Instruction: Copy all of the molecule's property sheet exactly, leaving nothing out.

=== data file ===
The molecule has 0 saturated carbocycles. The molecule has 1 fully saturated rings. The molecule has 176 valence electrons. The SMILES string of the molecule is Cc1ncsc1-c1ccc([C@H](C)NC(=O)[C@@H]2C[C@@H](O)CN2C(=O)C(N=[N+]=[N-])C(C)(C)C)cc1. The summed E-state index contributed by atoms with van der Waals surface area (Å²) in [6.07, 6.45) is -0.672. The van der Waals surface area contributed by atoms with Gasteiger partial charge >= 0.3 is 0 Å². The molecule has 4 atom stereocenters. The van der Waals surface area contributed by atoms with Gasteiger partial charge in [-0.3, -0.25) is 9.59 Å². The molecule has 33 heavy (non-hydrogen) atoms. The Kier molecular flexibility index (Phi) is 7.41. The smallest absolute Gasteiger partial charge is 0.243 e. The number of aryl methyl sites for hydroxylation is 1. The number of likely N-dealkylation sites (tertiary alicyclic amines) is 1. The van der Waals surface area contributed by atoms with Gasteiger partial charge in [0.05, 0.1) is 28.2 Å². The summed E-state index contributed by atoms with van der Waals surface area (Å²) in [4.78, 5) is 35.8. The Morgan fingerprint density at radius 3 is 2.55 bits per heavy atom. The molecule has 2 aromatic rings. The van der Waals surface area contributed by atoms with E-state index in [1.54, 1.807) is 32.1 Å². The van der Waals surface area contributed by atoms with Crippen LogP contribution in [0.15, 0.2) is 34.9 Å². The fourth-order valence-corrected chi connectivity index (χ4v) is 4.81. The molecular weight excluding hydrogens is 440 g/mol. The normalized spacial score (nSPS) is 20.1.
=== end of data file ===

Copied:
The molecule has 0 saturated carbocycles. The molecule has 1 fully saturated rings. The molecule has 176 valence electrons. The SMILES string of the molecule is Cc1ncsc1-c1ccc([C@H](C)NC(=O)[C@@H]2C[C@@H](O)CN2C(=O)C(N=[N+]=[N-])C(C)(C)C)cc1. The summed E-state index contributed by atoms with van der Waals surface area (Å²) in [6.07, 6.45) is -0.672. The van der Waals surface area contributed by atoms with Gasteiger partial charge >= 0.3 is 0 Å². The molecule has 4 atom stereocenters. The van der Waals surface area contributed by atoms with Gasteiger partial charge in [-0.3, -0.25) is 9.59 Å². The molecule has 33 heavy (non-hydrogen) atoms. The Kier molecular flexibility index (Phi) is 7.41. The smallest absolute Gasteiger partial charge is 0.243 e. The number of aryl methyl sites for hydroxylation is 1. The number of likely N-dealkylation sites (tertiary alicyclic amines) is 1. The van der Waals surface area contributed by atoms with Gasteiger partial charge in [0.05, 0.1) is 28.2 Å². The summed E-state index contributed by atoms with van der Waals surface area (Å²) in [4.78, 5) is 35.8. The Morgan fingerprint density at radius 3 is 2.55 bits per heavy atom. The molecule has 2 aromatic rings. The van der Waals surface area contributed by atoms with E-state index in [1.54, 1.807) is 32.1 Å². The van der Waals surface area contributed by atoms with Crippen LogP contribution in [0.15, 0.2) is 34.9 Å². The fourth-order valence-corrected chi connectivity index (χ4v) is 4.81. The molecular weight excluding hydrogens is 440 g/mol. The normalized spacial score (nSPS) is 20.1.